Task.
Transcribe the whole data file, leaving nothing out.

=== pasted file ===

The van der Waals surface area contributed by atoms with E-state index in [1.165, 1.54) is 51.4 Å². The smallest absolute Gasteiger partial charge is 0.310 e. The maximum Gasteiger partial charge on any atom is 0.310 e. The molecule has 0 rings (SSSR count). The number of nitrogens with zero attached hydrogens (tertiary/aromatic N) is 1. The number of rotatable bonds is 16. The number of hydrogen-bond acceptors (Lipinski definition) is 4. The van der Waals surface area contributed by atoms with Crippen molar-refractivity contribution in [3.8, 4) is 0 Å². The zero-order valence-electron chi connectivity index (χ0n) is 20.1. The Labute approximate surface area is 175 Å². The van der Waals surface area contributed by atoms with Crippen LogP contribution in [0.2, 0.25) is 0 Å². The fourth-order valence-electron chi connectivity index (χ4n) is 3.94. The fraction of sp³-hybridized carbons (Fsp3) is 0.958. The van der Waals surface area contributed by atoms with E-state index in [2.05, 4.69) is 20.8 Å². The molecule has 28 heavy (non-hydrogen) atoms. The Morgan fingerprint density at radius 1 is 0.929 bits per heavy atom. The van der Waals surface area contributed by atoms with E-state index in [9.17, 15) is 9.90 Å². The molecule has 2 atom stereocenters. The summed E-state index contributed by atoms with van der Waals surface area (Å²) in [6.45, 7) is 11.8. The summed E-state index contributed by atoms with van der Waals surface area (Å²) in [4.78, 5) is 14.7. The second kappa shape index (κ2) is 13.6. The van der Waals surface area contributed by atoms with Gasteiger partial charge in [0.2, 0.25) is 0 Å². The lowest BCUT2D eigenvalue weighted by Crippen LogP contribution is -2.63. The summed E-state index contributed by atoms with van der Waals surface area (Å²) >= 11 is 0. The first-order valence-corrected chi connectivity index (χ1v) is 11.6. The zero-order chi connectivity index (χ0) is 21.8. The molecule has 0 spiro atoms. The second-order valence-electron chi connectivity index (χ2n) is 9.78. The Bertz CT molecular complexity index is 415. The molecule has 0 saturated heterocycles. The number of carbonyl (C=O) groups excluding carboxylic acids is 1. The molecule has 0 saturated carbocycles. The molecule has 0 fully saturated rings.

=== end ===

The van der Waals surface area contributed by atoms with E-state index in [1.165, 1.54) is 51.4 Å². The smallest absolute Gasteiger partial charge is 0.310 e. The maximum Gasteiger partial charge on any atom is 0.310 e. The molecule has 0 rings (SSSR count). The number of nitrogens with zero attached hydrogens (tertiary/aromatic N) is 1. The number of rotatable bonds is 16. The number of hydrogen-bond acceptors (Lipinski definition) is 4. The van der Waals surface area contributed by atoms with Crippen molar-refractivity contribution in [3.8, 4) is 0 Å². The zero-order valence-electron chi connectivity index (χ0n) is 20.1. The Labute approximate surface area is 175 Å². The van der Waals surface area contributed by atoms with Crippen LogP contribution in [0.2, 0.25) is 0 Å². The fourth-order valence-electron chi connectivity index (χ4n) is 3.94. The fraction of sp³-hybridized carbons (Fsp3) is 0.958. The van der Waals surface area contributed by atoms with E-state index in [2.05, 4.69) is 20.8 Å². The molecule has 28 heavy (non-hydrogen) atoms. The Morgan fingerprint density at radius 1 is 0.929 bits per heavy atom. The van der Waals surface area contributed by atoms with E-state index in [9.17, 15) is 9.90 Å². The molecule has 2 atom stereocenters. The summed E-state index contributed by atoms with van der Waals surface area (Å²) in [6.45, 7) is 11.8. The summed E-state index contributed by atoms with van der Waals surface area (Å²) in [4.78, 5) is 14.7. The second kappa shape index (κ2) is 13.6. The van der Waals surface area contributed by atoms with Gasteiger partial charge in [0.2, 0.25) is 0 Å². The lowest BCUT2D eigenvalue weighted by Crippen LogP contribution is -2.63. The summed E-state index contributed by atoms with van der Waals surface area (Å²) >= 11 is 0. The first-order valence-corrected chi connectivity index (χ1v) is 11.6. The zero-order chi connectivity index (χ0) is 21.8. The molecule has 0 spiro atoms. The second-order valence-electron chi connectivity index (χ2n) is 9.78. The Bertz CT molecular complexity index is 415. The molecule has 0 saturated heterocycles. The number of carbonyl (C=O) groups excluding carboxylic acids is 1. The molecule has 0 saturated carbocycles. The molecule has 0 fully saturated rings.